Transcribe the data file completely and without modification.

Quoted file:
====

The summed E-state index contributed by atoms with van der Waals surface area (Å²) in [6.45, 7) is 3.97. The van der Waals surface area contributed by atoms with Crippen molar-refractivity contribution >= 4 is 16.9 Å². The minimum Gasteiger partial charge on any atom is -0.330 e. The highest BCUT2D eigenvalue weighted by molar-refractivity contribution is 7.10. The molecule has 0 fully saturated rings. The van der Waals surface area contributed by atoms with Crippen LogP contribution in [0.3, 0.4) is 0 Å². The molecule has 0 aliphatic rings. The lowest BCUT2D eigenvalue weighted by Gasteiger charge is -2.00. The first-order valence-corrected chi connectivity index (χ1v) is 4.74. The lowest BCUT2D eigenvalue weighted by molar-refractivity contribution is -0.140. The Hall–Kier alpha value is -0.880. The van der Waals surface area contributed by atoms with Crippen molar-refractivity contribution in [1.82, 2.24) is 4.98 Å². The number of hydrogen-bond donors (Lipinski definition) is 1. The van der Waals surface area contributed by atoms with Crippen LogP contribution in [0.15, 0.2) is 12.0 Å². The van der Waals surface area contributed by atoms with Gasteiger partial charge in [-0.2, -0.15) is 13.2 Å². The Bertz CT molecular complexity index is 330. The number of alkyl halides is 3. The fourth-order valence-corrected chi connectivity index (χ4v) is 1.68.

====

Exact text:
The summed E-state index contributed by atoms with van der Waals surface area (Å²) in [6.45, 7) is 3.97. The van der Waals surface area contributed by atoms with Crippen molar-refractivity contribution >= 4 is 16.9 Å². The minimum Gasteiger partial charge on any atom is -0.330 e. The highest BCUT2D eigenvalue weighted by molar-refractivity contribution is 7.10. The molecule has 0 fully saturated rings. The van der Waals surface area contributed by atoms with Crippen LogP contribution in [0.3, 0.4) is 0 Å². The molecule has 0 aliphatic rings. The lowest BCUT2D eigenvalue weighted by Gasteiger charge is -2.00. The first-order valence-corrected chi connectivity index (χ1v) is 4.74. The lowest BCUT2D eigenvalue weighted by molar-refractivity contribution is -0.140. The Hall–Kier alpha value is -0.880. The van der Waals surface area contributed by atoms with Crippen molar-refractivity contribution in [1.82, 2.24) is 4.98 Å². The number of hydrogen-bond donors (Lipinski definition) is 1. The van der Waals surface area contributed by atoms with Crippen LogP contribution in [0.15, 0.2) is 12.0 Å². The van der Waals surface area contributed by atoms with Gasteiger partial charge in [-0.2, -0.15) is 13.2 Å². The Bertz CT molecular complexity index is 330. The number of alkyl halides is 3. The fourth-order valence-corrected chi connectivity index (χ4v) is 1.68.